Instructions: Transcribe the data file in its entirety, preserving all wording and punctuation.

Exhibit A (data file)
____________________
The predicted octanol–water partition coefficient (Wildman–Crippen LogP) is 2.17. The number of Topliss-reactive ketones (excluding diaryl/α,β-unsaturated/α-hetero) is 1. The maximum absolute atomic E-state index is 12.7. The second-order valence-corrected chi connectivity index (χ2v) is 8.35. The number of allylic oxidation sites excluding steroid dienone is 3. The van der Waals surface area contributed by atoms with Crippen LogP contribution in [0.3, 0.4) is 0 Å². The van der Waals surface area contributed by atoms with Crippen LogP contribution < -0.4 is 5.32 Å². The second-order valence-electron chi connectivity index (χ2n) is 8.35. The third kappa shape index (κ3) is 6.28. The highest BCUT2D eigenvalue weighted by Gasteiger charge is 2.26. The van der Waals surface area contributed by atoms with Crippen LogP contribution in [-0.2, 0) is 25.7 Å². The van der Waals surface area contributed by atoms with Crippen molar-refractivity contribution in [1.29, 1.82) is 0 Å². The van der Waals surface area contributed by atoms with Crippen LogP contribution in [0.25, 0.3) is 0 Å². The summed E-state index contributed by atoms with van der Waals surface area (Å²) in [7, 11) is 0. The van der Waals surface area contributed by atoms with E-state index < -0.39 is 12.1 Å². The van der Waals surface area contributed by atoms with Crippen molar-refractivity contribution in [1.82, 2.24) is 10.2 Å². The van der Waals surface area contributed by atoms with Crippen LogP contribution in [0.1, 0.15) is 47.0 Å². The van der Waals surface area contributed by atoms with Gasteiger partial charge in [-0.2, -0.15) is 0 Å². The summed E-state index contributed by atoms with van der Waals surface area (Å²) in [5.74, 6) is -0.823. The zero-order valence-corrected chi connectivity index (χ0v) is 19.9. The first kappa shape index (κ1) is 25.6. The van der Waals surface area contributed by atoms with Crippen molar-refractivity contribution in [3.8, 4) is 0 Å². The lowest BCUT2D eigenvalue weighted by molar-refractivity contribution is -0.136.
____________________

The predicted octanol–water partition coefficient (Wildman–Crippen LogP) is 2.17. The number of Topliss-reactive ketones (excluding diaryl/α,β-unsaturated/α-hetero) is 1. The maximum absolute atomic E-state index is 12.7. The second-order valence-corrected chi connectivity index (χ2v) is 8.35. The number of allylic oxidation sites excluding steroid dienone is 3. The van der Waals surface area contributed by atoms with Crippen LogP contribution in [0.3, 0.4) is 0 Å². The van der Waals surface area contributed by atoms with Crippen LogP contribution < -0.4 is 5.32 Å². The second-order valence-electron chi connectivity index (χ2n) is 8.35. The third kappa shape index (κ3) is 6.28. The highest BCUT2D eigenvalue weighted by Gasteiger charge is 2.26. The van der Waals surface area contributed by atoms with Crippen LogP contribution in [-0.2, 0) is 25.7 Å². The van der Waals surface area contributed by atoms with Crippen molar-refractivity contribution in [1.29, 1.82) is 0 Å². The van der Waals surface area contributed by atoms with Crippen LogP contribution in [0.25, 0.3) is 0 Å². The summed E-state index contributed by atoms with van der Waals surface area (Å²) in [7, 11) is 0. The van der Waals surface area contributed by atoms with E-state index < -0.39 is 12.1 Å². The van der Waals surface area contributed by atoms with Crippen molar-refractivity contribution in [1.82, 2.24) is 10.2 Å². The van der Waals surface area contributed by atoms with Crippen LogP contribution in [0.1, 0.15) is 47.0 Å². The van der Waals surface area contributed by atoms with Gasteiger partial charge in [-0.2, -0.15) is 0 Å². The summed E-state index contributed by atoms with van der Waals surface area (Å²) in [5.74, 6) is -0.823. The zero-order valence-corrected chi connectivity index (χ0v) is 19.9. The first kappa shape index (κ1) is 25.6. The van der Waals surface area contributed by atoms with Crippen molar-refractivity contribution in [3.8, 4) is 0 Å². The lowest BCUT2D eigenvalue weighted by molar-refractivity contribution is -0.136.